Competition can be a zero sum game; that means that competition doesn’t create its own set of customers (it wouldn’t be competition, then, would it?) instead it takes some of yours.
In one rural town, I know of a single service provider who had a lock on the business for two decades. He did whatever he wanted because he was the only game in town. (The next nearest “competition” was two hours away!). He charged whatever he wanted, he never advertised, and every vendor relationship was automatically exclusive.
How he got away with it for two decades, I’ll never know. The new competition offered more choice, better service, and lower prices. They stole a lot of business from him. While not destitute, he certainly felt the impact, so he came to me for help. Although we talked about some specific things he could do in his own industry, here are some generalized versions of what I told him:
- Your new competition may have lower prices and better choice, but if you are serious about keeping your customers, you had better have better service than they could ever hope to provide: much, much better.
- They may be your competition but they are not your doppelganger. There are going to be SOME points of difference between the two of you. It could be as small as the color of uniforms or it could be major. Find out what it is and play off of it. Your new advertising slogan may become: “the loyal, local folks in blue.” To some of us that may sound lame, but in a local market it can be highly effective to differentiate yourself in several ways!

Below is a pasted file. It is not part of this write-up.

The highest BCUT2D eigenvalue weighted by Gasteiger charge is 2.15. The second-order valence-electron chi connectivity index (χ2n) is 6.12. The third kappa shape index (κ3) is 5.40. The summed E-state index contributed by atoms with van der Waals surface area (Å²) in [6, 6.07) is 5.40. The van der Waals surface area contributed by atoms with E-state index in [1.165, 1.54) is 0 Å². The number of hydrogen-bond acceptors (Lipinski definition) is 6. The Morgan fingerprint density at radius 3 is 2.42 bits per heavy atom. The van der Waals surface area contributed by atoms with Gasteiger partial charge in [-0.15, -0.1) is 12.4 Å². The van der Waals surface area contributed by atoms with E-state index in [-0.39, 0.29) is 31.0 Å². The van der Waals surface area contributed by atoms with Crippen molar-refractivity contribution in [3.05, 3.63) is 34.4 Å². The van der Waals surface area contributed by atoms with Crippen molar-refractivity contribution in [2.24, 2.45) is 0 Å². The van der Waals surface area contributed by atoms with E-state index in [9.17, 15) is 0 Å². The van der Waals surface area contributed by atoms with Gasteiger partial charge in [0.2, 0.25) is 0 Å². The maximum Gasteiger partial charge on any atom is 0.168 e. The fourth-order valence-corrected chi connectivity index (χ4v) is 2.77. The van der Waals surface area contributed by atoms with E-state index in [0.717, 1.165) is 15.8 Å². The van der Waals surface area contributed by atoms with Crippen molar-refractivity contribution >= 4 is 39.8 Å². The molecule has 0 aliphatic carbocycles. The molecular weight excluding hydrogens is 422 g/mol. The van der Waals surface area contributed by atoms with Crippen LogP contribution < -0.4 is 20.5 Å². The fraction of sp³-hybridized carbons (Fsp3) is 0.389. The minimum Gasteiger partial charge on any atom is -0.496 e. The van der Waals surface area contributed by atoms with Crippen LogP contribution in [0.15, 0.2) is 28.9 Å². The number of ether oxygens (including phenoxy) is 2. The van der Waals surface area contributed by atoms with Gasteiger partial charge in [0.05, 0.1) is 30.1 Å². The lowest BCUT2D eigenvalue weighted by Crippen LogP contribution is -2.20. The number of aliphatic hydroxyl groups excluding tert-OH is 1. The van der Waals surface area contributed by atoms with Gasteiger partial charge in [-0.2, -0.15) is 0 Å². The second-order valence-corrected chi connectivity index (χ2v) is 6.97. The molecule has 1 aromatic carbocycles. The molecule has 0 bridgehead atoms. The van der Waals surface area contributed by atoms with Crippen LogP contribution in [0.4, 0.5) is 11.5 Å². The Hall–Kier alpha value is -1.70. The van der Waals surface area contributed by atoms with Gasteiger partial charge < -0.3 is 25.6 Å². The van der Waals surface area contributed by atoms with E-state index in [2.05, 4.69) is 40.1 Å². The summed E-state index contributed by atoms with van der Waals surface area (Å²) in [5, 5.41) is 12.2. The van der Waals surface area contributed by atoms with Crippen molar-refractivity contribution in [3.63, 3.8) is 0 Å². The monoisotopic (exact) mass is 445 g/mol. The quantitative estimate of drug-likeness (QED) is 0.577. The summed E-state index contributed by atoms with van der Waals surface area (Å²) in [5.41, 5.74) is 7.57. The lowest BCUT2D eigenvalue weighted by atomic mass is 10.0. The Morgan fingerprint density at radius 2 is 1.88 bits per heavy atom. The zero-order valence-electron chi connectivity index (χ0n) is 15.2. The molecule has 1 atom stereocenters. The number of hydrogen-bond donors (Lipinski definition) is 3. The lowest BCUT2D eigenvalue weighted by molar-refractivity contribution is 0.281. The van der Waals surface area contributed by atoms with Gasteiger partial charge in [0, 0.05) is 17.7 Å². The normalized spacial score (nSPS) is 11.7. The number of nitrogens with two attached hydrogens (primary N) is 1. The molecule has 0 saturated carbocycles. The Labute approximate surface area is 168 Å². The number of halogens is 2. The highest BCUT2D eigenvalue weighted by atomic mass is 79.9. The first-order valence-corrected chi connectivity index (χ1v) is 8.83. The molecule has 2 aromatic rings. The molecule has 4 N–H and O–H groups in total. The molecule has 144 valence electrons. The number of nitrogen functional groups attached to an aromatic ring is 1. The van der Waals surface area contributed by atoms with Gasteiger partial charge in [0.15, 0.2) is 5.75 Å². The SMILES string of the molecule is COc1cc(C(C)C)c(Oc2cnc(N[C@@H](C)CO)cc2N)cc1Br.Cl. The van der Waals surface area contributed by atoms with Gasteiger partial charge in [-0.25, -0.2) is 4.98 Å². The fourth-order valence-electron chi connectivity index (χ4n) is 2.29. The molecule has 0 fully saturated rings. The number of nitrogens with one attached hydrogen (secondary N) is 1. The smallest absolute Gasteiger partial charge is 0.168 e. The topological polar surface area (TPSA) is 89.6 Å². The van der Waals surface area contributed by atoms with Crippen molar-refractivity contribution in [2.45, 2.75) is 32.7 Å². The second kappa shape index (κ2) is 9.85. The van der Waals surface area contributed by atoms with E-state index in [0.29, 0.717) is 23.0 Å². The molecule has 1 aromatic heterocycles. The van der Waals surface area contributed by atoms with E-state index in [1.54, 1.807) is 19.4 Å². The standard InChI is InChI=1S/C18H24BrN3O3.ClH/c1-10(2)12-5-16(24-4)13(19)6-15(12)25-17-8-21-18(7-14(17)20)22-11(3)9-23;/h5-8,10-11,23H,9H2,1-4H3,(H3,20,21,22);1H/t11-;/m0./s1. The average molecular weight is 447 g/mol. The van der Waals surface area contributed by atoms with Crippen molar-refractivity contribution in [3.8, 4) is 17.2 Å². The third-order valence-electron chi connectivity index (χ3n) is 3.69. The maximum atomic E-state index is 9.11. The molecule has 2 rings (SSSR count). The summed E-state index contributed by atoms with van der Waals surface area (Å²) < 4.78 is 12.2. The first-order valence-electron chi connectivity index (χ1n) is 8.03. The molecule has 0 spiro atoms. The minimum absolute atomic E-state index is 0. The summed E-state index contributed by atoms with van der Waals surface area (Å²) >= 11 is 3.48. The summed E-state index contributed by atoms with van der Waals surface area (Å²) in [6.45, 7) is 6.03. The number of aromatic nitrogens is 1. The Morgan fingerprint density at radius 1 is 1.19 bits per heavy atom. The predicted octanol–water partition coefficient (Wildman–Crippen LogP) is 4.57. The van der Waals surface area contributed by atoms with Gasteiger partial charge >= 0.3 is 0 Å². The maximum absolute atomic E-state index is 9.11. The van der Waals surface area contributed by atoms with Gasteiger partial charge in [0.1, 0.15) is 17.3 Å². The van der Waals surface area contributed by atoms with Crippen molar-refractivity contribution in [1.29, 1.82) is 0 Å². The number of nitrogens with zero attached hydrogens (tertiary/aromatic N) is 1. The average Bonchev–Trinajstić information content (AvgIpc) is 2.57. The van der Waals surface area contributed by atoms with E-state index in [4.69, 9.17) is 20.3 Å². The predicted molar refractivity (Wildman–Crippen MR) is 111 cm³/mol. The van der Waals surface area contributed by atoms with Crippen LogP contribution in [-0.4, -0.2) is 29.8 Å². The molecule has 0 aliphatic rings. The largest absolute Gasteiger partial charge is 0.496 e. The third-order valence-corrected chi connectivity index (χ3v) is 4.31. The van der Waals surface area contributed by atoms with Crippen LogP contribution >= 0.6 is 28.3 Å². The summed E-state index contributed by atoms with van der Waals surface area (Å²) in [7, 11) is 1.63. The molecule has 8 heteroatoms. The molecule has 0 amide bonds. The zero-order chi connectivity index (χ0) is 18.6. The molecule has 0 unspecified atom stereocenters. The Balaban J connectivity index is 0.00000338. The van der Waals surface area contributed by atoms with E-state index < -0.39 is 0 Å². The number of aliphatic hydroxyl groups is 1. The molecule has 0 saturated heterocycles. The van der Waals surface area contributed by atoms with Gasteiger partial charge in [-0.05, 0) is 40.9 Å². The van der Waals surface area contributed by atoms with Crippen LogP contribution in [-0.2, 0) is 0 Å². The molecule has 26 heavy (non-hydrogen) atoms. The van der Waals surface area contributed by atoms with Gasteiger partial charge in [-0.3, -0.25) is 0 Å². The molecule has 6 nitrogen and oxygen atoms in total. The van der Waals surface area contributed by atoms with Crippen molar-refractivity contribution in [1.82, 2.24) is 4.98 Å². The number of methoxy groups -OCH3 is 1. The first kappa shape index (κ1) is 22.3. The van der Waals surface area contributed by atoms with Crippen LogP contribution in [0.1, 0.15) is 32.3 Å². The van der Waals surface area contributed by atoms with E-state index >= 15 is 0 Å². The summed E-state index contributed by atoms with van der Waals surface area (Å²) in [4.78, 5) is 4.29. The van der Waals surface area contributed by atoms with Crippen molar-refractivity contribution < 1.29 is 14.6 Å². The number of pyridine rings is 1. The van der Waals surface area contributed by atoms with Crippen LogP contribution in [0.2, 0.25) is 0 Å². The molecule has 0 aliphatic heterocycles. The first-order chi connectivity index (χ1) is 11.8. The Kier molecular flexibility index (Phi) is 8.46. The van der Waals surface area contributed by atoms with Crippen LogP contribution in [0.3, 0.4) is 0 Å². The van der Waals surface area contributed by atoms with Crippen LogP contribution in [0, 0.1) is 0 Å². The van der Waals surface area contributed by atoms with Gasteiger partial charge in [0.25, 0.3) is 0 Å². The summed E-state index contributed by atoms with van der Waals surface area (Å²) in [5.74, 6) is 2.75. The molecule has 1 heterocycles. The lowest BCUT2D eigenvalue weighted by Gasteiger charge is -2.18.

- Your new competition is very new, while you have years of experience. The competition may be an old company, but they are new in the area so you can still play the experience card.
- You know your customer’s names while your competition does not. However, if they work hard, they will soon know your customer’s names. You’d better know your customer’s birthdays, anniversaries, and favorite sports.
- If you can afford to compete on price (and not everyone can) offer to beat your competitor’s best price. If they do the same, you could end up paying people to be your customers, so you’ll have to determine your floor price. Although it’s fine to do if you are willing to serve the customers at a lower price, it is arguably unethical to do when you’re trying to force down your competitor’s price. Even if you win the “war” and get your customers back, they may continue to expect the same low price; this could be a losing proposition no matter what.
- If you’re in a small town, the “local boy makes good against the big, corporate outsider” is a fantastic card to play. Rural America – quite the opposite from urban and suburban America – rally around the unpopular little guy, the underdog. It could come down to holding a “keep us in business” bake sale; it may not be glamorous but it’s marketing your competition could never get.
What happened to my friend? He’s still got competition in town but there has been a measurable increase in his business. He knows his customers’ names AND he’s been using the “local boy makes good against the big, corporate outsider” quite successfully. At first his competition tried to destroy him with insanely low rates, but he just stayed the course and stayed “on message” and he’s coming out the other side just fine.